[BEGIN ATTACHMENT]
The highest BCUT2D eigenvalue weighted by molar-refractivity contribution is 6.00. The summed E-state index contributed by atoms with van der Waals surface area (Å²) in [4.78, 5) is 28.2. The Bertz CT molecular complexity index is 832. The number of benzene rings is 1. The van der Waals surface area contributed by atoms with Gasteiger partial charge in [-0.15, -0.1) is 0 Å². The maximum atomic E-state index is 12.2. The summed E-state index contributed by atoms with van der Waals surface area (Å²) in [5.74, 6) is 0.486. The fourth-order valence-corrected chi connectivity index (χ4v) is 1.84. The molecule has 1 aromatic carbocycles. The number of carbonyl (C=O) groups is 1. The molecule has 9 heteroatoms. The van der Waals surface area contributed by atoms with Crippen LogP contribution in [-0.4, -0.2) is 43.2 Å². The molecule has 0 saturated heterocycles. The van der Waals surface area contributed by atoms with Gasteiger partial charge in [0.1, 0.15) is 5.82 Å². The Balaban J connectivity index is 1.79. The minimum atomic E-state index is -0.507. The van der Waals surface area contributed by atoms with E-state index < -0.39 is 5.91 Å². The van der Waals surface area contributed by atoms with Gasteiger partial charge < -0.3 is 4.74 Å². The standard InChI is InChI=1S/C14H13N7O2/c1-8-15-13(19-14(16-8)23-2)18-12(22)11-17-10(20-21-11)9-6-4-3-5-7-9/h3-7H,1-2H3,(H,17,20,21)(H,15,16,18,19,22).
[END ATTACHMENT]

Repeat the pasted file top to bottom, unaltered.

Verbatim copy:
The highest BCUT2D eigenvalue weighted by molar-refractivity contribution is 6.00. The summed E-state index contributed by atoms with van der Waals surface area (Å²) in [4.78, 5) is 28.2. The Bertz CT molecular complexity index is 832. The number of benzene rings is 1. The van der Waals surface area contributed by atoms with Gasteiger partial charge in [-0.15, -0.1) is 0 Å². The maximum atomic E-state index is 12.2. The summed E-state index contributed by atoms with van der Waals surface area (Å²) in [5.74, 6) is 0.486. The fourth-order valence-corrected chi connectivity index (χ4v) is 1.84. The molecule has 1 aromatic carbocycles. The number of carbonyl (C=O) groups is 1. The molecule has 9 heteroatoms. The van der Waals surface area contributed by atoms with Crippen LogP contribution in [-0.4, -0.2) is 43.2 Å². The molecule has 0 saturated heterocycles. The van der Waals surface area contributed by atoms with Gasteiger partial charge in [0.1, 0.15) is 5.82 Å². The Balaban J connectivity index is 1.79. The minimum atomic E-state index is -0.507. The van der Waals surface area contributed by atoms with E-state index < -0.39 is 5.91 Å². The van der Waals surface area contributed by atoms with Gasteiger partial charge < -0.3 is 4.74 Å². The standard InChI is InChI=1S/C14H13N7O2/c1-8-15-13(19-14(16-8)23-2)18-12(22)11-17-10(20-21-11)9-6-4-3-5-7-9/h3-7H,1-2H3,(H,17,20,21)(H,15,16,18,19,22).